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Susan M. Heathfield

Difficult Conversations, But - Underwear?

By May 15, 2011

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Okay, it's my job to give you a good laugh some days. Right? Here goes. Every year when the weather turns warm, I receive a few notes asking me about employee underwear - specifically, underwear that is showing under the skimpier clothing employees wear in the summer.

People honestly want to know what to do about it and whether there is a place to address visible employee underwear in the company dress code. And, if not there - where?

Update the Company Dress Code

Proactively, do put visible underwear in your work dress code. Here's what I say in my recommended business casual dress code: "Clothing that reveals too much cleavage, your back, your chest, your feet, your stomach or your underwear is not appropriate for a place of business, even in a business casual setting."

But, the first part of the question is the most interesting. And, yes, you do need to talk to the employee, especially if the clothing is distracting to others in the workplace. I file this in my mind in a folder called "professionalism" and that is the approach I'd take in talking with the employee.

Hold the Difficult Conversation

Here are some additional thoughts in: How to Hold a Difficult Conversation and even more thoughts about how to approach difficult conversations in: How to Tackle Annoying Employee Habits and Issues.

Whatever else you do - do hold the conversation. Many of us avoid conflict and would prefer to postpone difficult discussions. The problem is that every time an employee dresses inappropriately, and you don't tell them, you "train" the employee that their appearance is okay.

The key point is that most employees really want to succeed at work. They don't get up each morning and think, "how can I screw up my work life today." So, if something is not right, or may stand in the way of their advancement, recognition, or pay increases, they generally appreciate that you cared enough to tell them.

Image Copyright Todd Taulman

More about Company Dress Codes

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June 26, 2008 at 12:41 pm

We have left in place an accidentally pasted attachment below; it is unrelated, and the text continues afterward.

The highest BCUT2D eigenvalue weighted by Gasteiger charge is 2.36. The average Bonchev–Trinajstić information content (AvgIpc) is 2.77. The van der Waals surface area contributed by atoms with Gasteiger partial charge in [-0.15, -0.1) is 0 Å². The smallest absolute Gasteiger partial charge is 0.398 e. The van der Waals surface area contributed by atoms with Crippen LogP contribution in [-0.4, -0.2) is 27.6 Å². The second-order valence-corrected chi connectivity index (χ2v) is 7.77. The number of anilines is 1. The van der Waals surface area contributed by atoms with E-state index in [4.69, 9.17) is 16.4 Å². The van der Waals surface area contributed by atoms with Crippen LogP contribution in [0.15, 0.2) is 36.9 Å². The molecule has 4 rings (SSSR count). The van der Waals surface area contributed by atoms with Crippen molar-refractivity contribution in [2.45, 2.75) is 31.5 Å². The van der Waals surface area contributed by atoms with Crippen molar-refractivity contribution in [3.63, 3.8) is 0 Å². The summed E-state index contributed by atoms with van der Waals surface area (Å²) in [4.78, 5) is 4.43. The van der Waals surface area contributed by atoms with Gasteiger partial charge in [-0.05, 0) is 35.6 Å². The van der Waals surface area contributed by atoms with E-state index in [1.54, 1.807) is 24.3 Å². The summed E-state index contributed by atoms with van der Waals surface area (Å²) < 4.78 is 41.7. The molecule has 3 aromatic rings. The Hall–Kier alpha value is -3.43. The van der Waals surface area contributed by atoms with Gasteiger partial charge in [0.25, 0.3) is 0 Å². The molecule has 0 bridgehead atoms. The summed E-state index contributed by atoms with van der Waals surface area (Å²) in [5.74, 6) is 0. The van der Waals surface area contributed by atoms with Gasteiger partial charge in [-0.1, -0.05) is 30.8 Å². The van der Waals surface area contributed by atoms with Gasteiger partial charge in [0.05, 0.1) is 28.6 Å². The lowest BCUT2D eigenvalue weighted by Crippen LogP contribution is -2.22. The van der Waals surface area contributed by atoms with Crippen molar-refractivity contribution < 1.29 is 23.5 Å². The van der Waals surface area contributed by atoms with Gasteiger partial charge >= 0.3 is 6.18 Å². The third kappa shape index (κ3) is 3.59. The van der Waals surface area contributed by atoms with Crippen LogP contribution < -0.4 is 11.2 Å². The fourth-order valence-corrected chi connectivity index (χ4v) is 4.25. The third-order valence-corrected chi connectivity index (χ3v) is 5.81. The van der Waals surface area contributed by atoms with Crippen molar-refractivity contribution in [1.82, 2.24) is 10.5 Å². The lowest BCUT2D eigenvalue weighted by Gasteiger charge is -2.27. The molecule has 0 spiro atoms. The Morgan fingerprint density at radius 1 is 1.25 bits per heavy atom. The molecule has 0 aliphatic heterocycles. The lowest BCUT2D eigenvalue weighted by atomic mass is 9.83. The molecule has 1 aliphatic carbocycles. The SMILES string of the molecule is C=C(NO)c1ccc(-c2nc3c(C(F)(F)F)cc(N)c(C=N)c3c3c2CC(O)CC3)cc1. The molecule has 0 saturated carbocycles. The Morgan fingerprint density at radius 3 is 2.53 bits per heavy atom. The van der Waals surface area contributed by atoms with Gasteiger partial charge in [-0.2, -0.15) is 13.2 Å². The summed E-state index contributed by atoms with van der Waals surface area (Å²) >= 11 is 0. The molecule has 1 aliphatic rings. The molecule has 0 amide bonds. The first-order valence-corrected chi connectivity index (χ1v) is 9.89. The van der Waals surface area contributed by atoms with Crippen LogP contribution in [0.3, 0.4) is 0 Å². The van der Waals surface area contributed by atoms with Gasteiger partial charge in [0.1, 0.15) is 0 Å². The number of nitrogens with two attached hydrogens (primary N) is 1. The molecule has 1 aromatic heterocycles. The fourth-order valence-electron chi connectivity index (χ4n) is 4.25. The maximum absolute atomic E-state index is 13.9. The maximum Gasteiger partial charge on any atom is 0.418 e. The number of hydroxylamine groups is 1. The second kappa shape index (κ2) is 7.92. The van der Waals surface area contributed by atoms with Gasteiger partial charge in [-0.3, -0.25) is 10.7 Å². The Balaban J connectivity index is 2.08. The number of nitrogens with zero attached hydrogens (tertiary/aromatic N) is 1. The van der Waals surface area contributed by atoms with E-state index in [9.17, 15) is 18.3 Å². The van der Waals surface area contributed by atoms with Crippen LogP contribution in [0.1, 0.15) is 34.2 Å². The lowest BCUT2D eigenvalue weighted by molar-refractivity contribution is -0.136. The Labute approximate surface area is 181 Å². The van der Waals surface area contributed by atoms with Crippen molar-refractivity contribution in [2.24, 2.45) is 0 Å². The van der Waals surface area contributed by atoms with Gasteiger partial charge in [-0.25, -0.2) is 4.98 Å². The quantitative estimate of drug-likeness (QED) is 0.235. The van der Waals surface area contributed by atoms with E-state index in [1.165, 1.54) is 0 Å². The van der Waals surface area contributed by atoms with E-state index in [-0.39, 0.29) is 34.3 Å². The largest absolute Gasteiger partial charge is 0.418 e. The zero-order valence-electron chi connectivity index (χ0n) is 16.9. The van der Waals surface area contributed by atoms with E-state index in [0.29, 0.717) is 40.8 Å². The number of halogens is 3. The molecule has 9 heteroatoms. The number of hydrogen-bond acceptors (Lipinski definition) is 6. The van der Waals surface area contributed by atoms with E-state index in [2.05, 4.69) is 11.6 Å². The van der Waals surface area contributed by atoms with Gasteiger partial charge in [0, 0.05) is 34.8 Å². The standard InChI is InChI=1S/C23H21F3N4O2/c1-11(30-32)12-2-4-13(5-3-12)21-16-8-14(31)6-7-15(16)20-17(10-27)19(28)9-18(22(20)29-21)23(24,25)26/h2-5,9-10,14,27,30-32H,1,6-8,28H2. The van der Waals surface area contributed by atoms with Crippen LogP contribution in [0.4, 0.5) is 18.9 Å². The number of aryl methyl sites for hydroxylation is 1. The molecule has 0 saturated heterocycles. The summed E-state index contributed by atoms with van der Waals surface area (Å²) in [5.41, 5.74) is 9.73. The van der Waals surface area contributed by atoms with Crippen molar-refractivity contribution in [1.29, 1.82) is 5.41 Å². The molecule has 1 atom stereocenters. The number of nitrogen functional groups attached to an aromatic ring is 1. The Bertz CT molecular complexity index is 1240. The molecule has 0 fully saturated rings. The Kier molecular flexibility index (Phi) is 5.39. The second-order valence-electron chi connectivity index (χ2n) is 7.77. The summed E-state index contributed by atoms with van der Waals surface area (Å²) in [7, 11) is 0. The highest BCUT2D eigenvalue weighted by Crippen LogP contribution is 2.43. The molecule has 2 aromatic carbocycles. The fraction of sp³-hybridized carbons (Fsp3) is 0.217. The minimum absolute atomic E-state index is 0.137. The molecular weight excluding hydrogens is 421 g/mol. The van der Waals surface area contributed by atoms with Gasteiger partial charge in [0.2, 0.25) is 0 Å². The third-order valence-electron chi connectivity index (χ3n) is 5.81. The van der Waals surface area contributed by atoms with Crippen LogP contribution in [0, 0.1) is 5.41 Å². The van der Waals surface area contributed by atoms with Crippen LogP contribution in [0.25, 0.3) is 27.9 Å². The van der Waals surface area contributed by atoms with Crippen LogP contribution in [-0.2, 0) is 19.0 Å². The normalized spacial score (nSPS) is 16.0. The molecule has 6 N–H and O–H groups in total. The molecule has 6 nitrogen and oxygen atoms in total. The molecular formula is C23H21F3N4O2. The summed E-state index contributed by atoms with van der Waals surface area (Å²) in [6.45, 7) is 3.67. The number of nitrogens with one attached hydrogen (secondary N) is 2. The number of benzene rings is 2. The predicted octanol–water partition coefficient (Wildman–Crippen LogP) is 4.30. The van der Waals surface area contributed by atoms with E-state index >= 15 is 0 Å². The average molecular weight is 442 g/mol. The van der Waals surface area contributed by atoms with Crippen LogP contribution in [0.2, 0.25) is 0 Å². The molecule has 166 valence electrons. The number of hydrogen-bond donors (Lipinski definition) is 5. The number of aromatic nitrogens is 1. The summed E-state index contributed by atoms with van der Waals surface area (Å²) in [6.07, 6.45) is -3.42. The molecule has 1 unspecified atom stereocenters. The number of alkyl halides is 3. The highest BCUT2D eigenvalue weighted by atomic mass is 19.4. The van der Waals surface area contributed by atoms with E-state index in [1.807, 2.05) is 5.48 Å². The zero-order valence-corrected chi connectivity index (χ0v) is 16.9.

(1) Evil HR Lady says:

I so agree with your assessment. I love your sample dress code language.

May 23, 2010 at 11:58 am
(2) Sharon says:

This one is easy. The company dress code merely needs to state that bare shoulders are not acceptable business attire and garments with sleeves must be worn.

There are many unappealing sights, and one of them is bare upper arms, as well as clevage.

And which is more disturbing, a female employee wearing a lightweight summer skirt with no slip underneath or a petticoat that shows below the hem line? I’ll take the latter over the former anyday. The last thing I want to see is the outline and shadow of a body under the skirt.

White pants and skirts should be banned – period – especially if any color underwear is underneath other than beige.

May 24, 2010 at 12:17 pm
(3) Mary says:

We have a dress code that includes a ban on showing any “cracks”. An employee coined the “no crack allowed” term to cover clevage, low pants, etc. Of course, the policy includes other prohibitions but the “crack” problem seems to be the one that occurs the most.

You should not have a dress code if you don’t enforce it. I have sent more than 1 employee home to change due to inappropriate attire.

July 6, 2010 at 9:34 am
(4) Aled Davies says:

Now that’s a difficult conversation I havent come accross before. This is definately a tricky one and depends upon the gender of the person giving and receiving the feedback. But like all difficult conversations they are easy to avoid but we end up regretting our avoidance further down the road.
I’ve just finished my book on how to have a difficult conversation
(a shameless plug I know) but anyone can download it for free and it deals with some archetypal workplace difficult conversations and as I said right at the beginning – this is a new one one me.

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